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Broad-winged Hawk

Buteo platypterus

Broad-winged Hawk, adult

Broad-winged Hawk
credit: JulieFromVT/CCSA

This eastern species is the most gregarious of all of the migratory raptors. Flocks of several hundred thousand birds form each year and move in one or two waves down the eastern flyways before joining into one huge flock along the Gulf Coast of Texas. Counts at the hawkwatch site near Corpus Christi have approached the 1 million bird mark in several years.

One of the earliest species to initiate migration, Broad-winged Hawks leave the northern parts of their range in early August. The birds don't feed during migration, and the main factors influencing their movement through the entire eastern United States are weather patterns -- the largest movements of birds take place just after the passage of cold fronts. With little variation, the entire North American population of Broad-wing Hawks passes from the Great Lakes and Northeastern states in early September, and passes into Mexico by the first week of October. A similar migration takes place among American birders who flock to the Mexican city of Veracruz in the fall to witness the "River of Raptors" as it passes through a coastal bottleneck nearby. Visitors can see flocks of hundreds of thousands of Broad-winged Hawks and vultures mixed with up to seventeen raptor species.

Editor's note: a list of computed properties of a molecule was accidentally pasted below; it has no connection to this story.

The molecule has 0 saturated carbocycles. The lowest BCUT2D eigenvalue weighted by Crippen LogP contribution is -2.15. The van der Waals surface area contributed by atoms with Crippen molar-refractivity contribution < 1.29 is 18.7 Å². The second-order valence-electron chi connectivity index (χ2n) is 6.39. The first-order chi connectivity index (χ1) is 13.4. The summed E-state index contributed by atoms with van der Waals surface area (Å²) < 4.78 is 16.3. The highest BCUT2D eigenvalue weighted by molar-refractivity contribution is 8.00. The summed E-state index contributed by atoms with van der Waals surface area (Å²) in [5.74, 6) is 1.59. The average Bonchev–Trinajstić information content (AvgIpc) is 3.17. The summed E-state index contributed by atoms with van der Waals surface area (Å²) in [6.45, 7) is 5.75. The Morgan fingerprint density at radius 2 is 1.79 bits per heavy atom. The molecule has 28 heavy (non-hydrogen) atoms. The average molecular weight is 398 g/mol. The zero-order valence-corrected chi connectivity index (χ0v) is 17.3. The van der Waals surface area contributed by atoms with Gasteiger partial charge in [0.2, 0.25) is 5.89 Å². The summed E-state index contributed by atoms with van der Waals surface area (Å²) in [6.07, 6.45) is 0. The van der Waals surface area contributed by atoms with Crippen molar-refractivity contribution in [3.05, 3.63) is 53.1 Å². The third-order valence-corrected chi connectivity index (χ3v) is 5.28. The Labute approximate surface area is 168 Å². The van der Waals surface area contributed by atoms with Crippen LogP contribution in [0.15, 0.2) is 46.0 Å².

Read more about the Broad-winged Hawk.

 

 

 

2007 eNature.com